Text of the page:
However, not all of the included reinforcements belong to the ROP era. Both Early and Late Roman Praetorian Guard formations are now available, and at least one Army List has been tweaked for their inclusion. The 285 – 378 Roman Army List has now been split between two time frames, one from 285 – 312, then 313 – 378. This allows for play both before and after the abolition of the Guard when “who protects Caesar from the Guard” became a burning question in Roman politics. Similarly, there are three new Thracian troop types to include Peltasts, Massed Peltasts and Spearman, along with time adjustments as needed.
For those keeping count, all this combined means that the total number of Army Lists for FOG2 now stands at a whopping 191. And if the original, miniature wargaming rules upon which FOG2 is based indicates anything, there are still many, many more to come.
King of Kings, King of Persia, King of Anshan, King of Media, King of Babylon, King of Sumer and Akkad, King of the Four Corners of the World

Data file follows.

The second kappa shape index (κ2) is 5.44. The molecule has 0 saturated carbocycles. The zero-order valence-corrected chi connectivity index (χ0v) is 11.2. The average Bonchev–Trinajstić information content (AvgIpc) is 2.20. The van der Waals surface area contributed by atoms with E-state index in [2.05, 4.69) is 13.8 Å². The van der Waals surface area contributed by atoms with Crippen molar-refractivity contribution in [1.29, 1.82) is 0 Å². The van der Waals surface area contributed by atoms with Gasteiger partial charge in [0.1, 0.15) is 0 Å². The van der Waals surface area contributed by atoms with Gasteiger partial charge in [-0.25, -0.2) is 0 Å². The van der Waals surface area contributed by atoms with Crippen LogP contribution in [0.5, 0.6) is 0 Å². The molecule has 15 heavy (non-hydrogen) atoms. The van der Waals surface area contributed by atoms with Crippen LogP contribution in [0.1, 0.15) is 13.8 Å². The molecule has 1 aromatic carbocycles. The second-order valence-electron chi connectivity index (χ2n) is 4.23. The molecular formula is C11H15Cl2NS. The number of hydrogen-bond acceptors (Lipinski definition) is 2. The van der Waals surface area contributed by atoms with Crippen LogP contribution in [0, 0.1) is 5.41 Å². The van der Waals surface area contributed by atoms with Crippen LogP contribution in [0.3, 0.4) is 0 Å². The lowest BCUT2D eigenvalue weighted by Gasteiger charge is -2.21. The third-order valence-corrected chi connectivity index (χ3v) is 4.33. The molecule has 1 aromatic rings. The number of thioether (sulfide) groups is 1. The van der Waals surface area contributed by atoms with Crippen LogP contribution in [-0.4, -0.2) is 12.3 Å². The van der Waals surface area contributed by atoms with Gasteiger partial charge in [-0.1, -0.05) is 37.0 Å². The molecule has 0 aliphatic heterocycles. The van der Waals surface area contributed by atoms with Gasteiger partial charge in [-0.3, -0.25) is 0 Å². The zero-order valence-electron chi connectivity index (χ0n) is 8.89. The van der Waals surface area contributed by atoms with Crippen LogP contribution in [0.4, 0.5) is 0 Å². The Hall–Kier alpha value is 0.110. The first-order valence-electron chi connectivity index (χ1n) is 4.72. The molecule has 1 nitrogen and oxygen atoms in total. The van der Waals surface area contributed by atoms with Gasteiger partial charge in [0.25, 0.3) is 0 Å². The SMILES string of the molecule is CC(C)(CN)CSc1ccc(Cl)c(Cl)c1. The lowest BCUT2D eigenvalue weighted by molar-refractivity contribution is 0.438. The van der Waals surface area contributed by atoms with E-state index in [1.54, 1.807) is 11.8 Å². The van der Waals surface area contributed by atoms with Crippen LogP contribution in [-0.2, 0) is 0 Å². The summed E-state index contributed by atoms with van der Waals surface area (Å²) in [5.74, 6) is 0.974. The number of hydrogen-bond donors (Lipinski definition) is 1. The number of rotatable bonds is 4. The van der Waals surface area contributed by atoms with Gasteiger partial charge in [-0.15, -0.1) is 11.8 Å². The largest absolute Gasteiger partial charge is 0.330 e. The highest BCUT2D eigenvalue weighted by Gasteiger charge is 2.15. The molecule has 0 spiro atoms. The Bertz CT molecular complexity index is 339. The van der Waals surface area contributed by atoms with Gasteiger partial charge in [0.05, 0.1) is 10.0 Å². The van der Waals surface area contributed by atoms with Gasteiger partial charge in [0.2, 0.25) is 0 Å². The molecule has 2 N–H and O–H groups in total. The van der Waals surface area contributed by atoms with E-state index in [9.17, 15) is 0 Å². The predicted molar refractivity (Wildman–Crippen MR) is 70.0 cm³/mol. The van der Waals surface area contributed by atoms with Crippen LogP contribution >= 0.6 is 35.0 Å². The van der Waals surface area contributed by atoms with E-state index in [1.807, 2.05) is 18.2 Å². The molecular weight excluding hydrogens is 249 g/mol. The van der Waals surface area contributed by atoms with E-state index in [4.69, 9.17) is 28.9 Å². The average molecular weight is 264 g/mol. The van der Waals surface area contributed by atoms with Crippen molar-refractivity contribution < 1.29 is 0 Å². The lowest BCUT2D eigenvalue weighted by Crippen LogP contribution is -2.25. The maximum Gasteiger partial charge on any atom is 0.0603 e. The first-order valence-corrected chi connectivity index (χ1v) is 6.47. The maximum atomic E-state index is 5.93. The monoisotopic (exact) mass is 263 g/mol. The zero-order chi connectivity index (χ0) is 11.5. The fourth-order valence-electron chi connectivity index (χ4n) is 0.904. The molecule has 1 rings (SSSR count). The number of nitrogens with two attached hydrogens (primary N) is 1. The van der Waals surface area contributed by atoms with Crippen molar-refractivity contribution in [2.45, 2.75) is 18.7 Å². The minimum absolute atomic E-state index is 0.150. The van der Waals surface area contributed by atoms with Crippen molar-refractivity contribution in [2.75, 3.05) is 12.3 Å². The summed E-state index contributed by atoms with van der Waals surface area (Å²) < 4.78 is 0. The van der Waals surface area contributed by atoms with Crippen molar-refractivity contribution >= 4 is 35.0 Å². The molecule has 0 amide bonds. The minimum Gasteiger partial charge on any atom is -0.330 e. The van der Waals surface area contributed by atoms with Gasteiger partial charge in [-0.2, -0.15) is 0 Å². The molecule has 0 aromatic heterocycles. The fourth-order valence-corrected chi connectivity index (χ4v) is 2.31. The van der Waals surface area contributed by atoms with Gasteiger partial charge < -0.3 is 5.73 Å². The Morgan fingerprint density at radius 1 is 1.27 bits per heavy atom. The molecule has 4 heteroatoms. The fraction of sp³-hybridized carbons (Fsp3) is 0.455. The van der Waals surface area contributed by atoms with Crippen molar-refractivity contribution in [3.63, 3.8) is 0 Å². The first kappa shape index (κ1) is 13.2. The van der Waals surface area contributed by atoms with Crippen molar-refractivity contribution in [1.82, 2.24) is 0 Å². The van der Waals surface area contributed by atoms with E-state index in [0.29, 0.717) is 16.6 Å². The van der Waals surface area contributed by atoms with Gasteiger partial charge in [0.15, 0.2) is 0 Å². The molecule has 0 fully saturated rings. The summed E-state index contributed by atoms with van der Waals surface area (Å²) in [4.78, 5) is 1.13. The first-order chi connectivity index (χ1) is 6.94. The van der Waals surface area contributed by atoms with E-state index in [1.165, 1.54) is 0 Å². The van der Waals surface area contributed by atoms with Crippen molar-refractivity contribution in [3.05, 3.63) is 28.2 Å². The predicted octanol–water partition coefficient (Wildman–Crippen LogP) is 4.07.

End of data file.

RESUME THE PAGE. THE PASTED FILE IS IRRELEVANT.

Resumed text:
This, of course, is Cyrus the Great of Persia, the subject of ROP though the DLC goes all the way back to the Assyrian Empire as a starting point. For me, Assyria is one of the things that makes this add-on in particular so fascinating. If any state in the ancient world deserved to be described as a nation of goose-stepping Nazi thugs, its these guys. I have always wanted to play them on the tabletop, and with ROP I can. To do so I can create my own customizable battles, use one of the new 35 generic or Quick Battles, partake in one of four campaigns or slug it out in one of the six historical or Epic Battles.